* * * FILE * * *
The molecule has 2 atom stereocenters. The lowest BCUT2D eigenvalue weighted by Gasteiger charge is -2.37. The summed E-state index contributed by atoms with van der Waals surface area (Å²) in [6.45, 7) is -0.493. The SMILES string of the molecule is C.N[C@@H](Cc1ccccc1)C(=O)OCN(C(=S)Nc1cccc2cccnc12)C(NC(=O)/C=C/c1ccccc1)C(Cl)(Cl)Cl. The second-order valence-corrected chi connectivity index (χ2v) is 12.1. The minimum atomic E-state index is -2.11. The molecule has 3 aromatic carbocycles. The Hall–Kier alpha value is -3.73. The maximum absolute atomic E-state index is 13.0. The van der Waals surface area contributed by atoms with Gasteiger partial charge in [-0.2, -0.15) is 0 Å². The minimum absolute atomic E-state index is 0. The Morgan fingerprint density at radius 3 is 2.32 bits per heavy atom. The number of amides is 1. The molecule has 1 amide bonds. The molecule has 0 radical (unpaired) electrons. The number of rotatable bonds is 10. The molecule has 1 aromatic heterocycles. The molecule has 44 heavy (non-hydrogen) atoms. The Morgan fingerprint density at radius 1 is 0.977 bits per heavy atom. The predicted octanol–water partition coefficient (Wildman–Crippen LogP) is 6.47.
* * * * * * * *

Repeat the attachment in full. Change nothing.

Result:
The molecule has 2 atom stereocenters. The lowest BCUT2D eigenvalue weighted by Gasteiger charge is -2.37. The summed E-state index contributed by atoms with van der Waals surface area (Å²) in [6.45, 7) is -0.493. The SMILES string of the molecule is C.N[C@@H](Cc1ccccc1)C(=O)OCN(C(=S)Nc1cccc2cccnc12)C(NC(=O)/C=C/c1ccccc1)C(Cl)(Cl)Cl. The second-order valence-corrected chi connectivity index (χ2v) is 12.1. The minimum atomic E-state index is -2.11. The molecule has 3 aromatic carbocycles. The Hall–Kier alpha value is -3.73. The maximum absolute atomic E-state index is 13.0. The van der Waals surface area contributed by atoms with Gasteiger partial charge in [-0.2, -0.15) is 0 Å². The minimum absolute atomic E-state index is 0. The Morgan fingerprint density at radius 3 is 2.32 bits per heavy atom. The number of amides is 1. The molecule has 1 amide bonds. The molecule has 0 radical (unpaired) electrons. The number of rotatable bonds is 10. The molecule has 1 aromatic heterocycles. The molecule has 44 heavy (non-hydrogen) atoms. The Morgan fingerprint density at radius 1 is 0.977 bits per heavy atom. The predicted octanol–water partition coefficient (Wildman–Crippen LogP) is 6.47.